Typical services that fall into this category are DSL, Cable broadband, WiFi hot spots, 3G and 4G wireless and consumer oriented satellite service. Beyond the best effort delivery, what helps to hold the cost down is the use of shared asymmetrical bandwidth.

Shared means just that. There is a pool of bandwidth to connect to the Internet that is shared among dozens or hundreds of simultaneous users. How much you get at any given moment is determined by how many other users are online to divide up that bandwidth pool.

Asymmetrical means that your download and upload speeds are different. Typically, you get several to a order of magnitude (10x) faster speed on download that upload. Why? It’s because most Internet users are accessing web pages or streaming video. These are primarily one way activities. You need the extra bandwidth for those large file transfers from the server on the Internet to your PC.

There are some factors that muddy the waters. The consumer oriented services have business equivalents that are basically the same service but installed at commercial than residential addresses. They are often 2x to 3x the cost for business users. You do get better customer service and, often, the option for static IP addresses if you need them to run a server. Most consumer services prohibit running servers or sharing the bandwidth, such as offering a free WiFi hotspot.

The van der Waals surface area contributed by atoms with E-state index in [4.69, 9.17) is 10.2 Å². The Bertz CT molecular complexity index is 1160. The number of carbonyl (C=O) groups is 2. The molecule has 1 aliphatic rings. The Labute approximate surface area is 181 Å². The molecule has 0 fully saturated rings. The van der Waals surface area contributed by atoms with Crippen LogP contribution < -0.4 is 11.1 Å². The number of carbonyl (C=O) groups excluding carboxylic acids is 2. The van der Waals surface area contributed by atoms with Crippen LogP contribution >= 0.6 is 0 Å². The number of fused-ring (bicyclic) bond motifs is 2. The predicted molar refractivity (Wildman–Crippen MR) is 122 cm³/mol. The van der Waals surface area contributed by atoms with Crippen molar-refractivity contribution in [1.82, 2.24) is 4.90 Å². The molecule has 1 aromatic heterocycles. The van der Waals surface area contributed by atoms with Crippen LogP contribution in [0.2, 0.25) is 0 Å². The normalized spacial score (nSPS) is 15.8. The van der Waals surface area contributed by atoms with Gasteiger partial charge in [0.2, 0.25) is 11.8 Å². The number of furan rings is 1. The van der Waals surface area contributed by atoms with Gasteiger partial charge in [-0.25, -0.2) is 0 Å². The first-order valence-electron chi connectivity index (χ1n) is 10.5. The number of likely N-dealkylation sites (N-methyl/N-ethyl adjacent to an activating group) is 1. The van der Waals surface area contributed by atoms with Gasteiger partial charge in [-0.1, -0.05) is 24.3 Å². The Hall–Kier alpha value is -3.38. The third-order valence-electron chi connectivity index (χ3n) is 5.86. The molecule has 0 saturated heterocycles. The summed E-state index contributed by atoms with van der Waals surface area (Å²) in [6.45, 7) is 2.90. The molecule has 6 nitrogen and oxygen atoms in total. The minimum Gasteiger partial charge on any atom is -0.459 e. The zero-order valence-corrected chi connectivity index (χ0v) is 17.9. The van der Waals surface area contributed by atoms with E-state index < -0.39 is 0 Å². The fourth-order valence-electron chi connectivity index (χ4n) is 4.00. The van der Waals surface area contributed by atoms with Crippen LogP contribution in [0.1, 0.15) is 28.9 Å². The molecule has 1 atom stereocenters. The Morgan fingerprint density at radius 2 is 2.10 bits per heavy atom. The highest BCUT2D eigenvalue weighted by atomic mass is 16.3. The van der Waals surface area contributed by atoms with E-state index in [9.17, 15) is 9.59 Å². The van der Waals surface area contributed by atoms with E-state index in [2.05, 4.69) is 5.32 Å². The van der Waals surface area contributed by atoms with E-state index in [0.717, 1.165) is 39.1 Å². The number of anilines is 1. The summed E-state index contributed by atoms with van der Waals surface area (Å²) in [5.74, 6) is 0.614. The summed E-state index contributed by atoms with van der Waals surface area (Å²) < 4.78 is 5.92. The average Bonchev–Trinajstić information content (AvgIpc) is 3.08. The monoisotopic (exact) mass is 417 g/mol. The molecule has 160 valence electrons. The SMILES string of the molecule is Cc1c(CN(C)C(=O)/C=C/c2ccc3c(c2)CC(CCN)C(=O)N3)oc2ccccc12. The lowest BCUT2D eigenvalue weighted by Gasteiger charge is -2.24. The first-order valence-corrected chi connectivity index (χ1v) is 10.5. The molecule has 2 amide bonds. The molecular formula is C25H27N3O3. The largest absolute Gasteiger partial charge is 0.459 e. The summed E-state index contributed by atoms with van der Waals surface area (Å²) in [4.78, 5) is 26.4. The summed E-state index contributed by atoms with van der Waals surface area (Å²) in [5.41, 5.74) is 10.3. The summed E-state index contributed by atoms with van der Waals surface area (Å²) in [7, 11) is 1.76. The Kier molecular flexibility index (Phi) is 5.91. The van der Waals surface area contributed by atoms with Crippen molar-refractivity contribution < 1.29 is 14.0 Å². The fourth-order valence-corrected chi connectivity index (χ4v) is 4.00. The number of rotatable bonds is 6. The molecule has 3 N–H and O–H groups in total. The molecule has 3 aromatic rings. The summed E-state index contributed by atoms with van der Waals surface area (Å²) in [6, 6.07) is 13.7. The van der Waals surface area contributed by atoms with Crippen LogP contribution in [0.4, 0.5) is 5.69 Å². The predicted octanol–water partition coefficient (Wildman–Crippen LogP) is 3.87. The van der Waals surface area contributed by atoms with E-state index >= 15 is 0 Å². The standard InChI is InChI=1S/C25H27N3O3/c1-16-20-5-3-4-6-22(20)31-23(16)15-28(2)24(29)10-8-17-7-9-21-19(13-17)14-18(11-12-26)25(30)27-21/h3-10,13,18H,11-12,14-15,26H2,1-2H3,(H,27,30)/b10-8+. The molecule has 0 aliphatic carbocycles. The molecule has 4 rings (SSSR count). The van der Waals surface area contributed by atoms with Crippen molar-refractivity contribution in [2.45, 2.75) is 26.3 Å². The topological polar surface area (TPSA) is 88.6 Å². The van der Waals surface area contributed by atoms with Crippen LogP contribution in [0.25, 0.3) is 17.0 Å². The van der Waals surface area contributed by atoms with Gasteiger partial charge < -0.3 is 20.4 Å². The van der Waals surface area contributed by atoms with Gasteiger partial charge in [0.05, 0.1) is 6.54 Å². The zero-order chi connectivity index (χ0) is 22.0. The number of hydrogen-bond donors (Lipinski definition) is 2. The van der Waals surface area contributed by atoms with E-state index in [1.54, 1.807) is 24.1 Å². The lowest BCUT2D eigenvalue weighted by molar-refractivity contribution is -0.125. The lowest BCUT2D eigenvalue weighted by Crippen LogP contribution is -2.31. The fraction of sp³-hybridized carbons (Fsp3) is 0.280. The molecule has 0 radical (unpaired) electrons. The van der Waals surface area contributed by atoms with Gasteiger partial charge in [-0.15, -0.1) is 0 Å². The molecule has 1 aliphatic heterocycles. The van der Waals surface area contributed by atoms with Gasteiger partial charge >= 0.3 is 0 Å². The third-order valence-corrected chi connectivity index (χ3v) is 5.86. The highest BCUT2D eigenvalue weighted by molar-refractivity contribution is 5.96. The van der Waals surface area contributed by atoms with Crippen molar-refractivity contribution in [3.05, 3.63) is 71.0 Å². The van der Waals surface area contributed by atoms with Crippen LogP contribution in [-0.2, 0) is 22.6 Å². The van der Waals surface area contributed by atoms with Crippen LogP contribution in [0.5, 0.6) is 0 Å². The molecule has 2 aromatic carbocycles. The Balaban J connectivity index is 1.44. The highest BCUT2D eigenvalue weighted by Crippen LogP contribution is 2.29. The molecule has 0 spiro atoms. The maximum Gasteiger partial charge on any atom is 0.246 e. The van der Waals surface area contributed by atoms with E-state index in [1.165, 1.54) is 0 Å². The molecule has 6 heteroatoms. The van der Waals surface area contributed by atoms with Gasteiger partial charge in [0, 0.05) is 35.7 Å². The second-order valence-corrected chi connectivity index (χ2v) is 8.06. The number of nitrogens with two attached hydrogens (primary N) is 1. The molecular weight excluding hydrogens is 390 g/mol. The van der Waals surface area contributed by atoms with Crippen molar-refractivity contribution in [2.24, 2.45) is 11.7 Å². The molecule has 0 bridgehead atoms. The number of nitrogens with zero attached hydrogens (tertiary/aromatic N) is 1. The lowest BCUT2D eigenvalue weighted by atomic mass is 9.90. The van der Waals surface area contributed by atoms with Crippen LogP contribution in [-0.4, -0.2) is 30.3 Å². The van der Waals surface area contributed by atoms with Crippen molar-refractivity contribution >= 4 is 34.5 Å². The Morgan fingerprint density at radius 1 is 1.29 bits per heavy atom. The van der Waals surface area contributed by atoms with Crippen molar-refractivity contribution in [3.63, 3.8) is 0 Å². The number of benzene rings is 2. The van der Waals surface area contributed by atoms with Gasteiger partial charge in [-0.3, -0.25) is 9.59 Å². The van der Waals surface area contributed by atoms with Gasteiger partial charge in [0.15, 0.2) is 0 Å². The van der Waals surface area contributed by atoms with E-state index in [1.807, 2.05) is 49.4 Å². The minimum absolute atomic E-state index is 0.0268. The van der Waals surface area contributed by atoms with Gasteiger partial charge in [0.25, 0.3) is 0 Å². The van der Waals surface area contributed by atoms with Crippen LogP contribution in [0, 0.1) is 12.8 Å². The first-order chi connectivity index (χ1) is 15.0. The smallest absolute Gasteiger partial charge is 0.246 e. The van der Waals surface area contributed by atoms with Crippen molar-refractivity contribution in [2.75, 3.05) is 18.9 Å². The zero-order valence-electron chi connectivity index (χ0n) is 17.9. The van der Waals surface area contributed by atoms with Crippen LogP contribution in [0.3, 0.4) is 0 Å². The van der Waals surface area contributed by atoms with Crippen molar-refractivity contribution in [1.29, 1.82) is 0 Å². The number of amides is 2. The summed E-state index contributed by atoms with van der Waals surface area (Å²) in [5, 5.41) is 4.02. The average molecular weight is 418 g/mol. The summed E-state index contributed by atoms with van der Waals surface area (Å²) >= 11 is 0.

So are these lower cost services something to avoid? Not at all, if they meet your needs. Even home broadband can be highly reliable and quickly repaired if the line is cut or equipment fails. It’s not unusual to get higher bandwidths, as high as 50 or 100 Mbps download and 5 to 10 Mbps upload, for roughly the same cost as a 1.5 Mbps T1 or 3 Mbps EoC line. If most of what your employees do is use email and web browsers or view video clips, you’ll likely get faster speeds for everyone with cable broadband than even bonded T1 lines. Sometimes wireless is all that will work at your location. In that case, a 3G or 4G cellular broadband can save the day when there are no wireline services available.

On the other hand, if you are running enterprise applications, especially in the cloud, or have converted your entire telephone system to VoIP, you’re not going to be very happy with the lower end services. The variability in bandwidth, latency and jitter will drive you crazy and drive your customers crazy as well. You’ll be much better off with dedicated symmetrical bandwidth. In fact, you may well want a direct connection to your cloud service provider or between business locations rather than deal with the vagaries and security issues of the Internet. Many companies need both: dedicated private line service for internal operations and an Internet connection to reach customers and access data.

How do you sort through the myriad of options for business Internet and private line option? Get help from a bandwidth brokerage service that can give you a range of options and the consulting support to make the most effective choices for your business. Find business bandwidth options and prices instantly online now.

Click to check pricing and features or get support from a Telarus product specialist.

Follow Telexplainer on Twitter